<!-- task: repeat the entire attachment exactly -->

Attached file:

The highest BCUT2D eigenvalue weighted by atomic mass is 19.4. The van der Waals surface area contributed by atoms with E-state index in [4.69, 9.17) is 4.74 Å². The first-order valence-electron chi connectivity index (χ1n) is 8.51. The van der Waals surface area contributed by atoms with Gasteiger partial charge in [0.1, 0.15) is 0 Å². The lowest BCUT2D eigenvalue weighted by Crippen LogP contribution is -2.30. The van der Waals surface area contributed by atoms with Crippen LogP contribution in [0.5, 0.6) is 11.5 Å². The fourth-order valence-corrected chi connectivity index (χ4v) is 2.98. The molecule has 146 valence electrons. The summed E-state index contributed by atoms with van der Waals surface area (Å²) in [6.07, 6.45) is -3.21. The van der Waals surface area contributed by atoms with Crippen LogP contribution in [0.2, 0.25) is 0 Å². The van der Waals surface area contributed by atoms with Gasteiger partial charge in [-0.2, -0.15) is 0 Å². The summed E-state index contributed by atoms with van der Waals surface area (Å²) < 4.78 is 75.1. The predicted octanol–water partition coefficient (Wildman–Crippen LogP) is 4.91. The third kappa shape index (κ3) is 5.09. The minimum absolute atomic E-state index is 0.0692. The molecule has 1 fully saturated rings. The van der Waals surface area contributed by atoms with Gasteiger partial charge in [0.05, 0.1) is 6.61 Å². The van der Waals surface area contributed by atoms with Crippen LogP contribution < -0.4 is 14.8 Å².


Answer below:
The highest BCUT2D eigenvalue weighted by atomic mass is 19.4. The van der Waals surface area contributed by atoms with E-state index in [4.69, 9.17) is 4.74 Å². The first-order valence-electron chi connectivity index (χ1n) is 8.51. The van der Waals surface area contributed by atoms with Gasteiger partial charge in [0.1, 0.15) is 0 Å². The lowest BCUT2D eigenvalue weighted by Crippen LogP contribution is -2.30. The van der Waals surface area contributed by atoms with Crippen LogP contribution in [0.5, 0.6) is 11.5 Å². The fourth-order valence-corrected chi connectivity index (χ4v) is 2.98. The molecule has 146 valence electrons. The summed E-state index contributed by atoms with van der Waals surface area (Å²) in [6.07, 6.45) is -3.21. The van der Waals surface area contributed by atoms with Crippen LogP contribution in [0.2, 0.25) is 0 Å². The van der Waals surface area contributed by atoms with Gasteiger partial charge in [-0.2, -0.15) is 0 Å². The summed E-state index contributed by atoms with van der Waals surface area (Å²) < 4.78 is 75.1. The predicted octanol–water partition coefficient (Wildman–Crippen LogP) is 4.91. The third kappa shape index (κ3) is 5.09. The minimum absolute atomic E-state index is 0.0692. The molecule has 1 fully saturated rings. The van der Waals surface area contributed by atoms with Gasteiger partial charge in [0.05, 0.1) is 6.61 Å². The van der Waals surface area contributed by atoms with Crippen LogP contribution < -0.4 is 14.8 Å².